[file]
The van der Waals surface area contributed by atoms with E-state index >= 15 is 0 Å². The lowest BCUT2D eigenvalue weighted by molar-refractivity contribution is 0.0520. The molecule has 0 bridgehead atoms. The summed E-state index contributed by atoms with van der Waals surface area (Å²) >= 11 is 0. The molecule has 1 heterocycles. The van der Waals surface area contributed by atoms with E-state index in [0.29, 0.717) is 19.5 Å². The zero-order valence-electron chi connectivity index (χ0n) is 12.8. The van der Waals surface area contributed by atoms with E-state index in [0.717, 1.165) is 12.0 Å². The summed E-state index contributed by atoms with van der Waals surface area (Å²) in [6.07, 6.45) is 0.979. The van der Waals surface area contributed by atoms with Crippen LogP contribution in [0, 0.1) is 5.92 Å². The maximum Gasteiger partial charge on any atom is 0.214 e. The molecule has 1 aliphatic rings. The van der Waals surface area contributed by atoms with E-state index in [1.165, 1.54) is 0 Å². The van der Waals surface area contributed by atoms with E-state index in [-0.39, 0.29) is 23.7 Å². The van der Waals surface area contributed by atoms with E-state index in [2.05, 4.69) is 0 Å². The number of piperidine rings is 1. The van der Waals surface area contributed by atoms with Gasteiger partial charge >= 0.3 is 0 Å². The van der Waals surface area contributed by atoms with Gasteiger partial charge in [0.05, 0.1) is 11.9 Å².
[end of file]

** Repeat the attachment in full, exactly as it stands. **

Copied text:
The van der Waals surface area contributed by atoms with E-state index >= 15 is 0 Å². The lowest BCUT2D eigenvalue weighted by molar-refractivity contribution is 0.0520. The molecule has 0 bridgehead atoms. The summed E-state index contributed by atoms with van der Waals surface area (Å²) >= 11 is 0. The molecule has 1 heterocycles. The van der Waals surface area contributed by atoms with E-state index in [0.29, 0.717) is 19.5 Å². The zero-order valence-electron chi connectivity index (χ0n) is 12.8. The van der Waals surface area contributed by atoms with E-state index in [0.717, 1.165) is 12.0 Å². The summed E-state index contributed by atoms with van der Waals surface area (Å²) in [6.07, 6.45) is 0.979. The van der Waals surface area contributed by atoms with Crippen LogP contribution in [0, 0.1) is 5.92 Å². The maximum Gasteiger partial charge on any atom is 0.214 e. The molecule has 1 aliphatic rings. The van der Waals surface area contributed by atoms with E-state index in [1.165, 1.54) is 0 Å². The van der Waals surface area contributed by atoms with E-state index in [-0.39, 0.29) is 23.7 Å². The van der Waals surface area contributed by atoms with E-state index in [2.05, 4.69) is 0 Å². The number of piperidine rings is 1. The van der Waals surface area contributed by atoms with Gasteiger partial charge >= 0.3 is 0 Å². The van der Waals surface area contributed by atoms with Gasteiger partial charge in [0.05, 0.1) is 11.9 Å².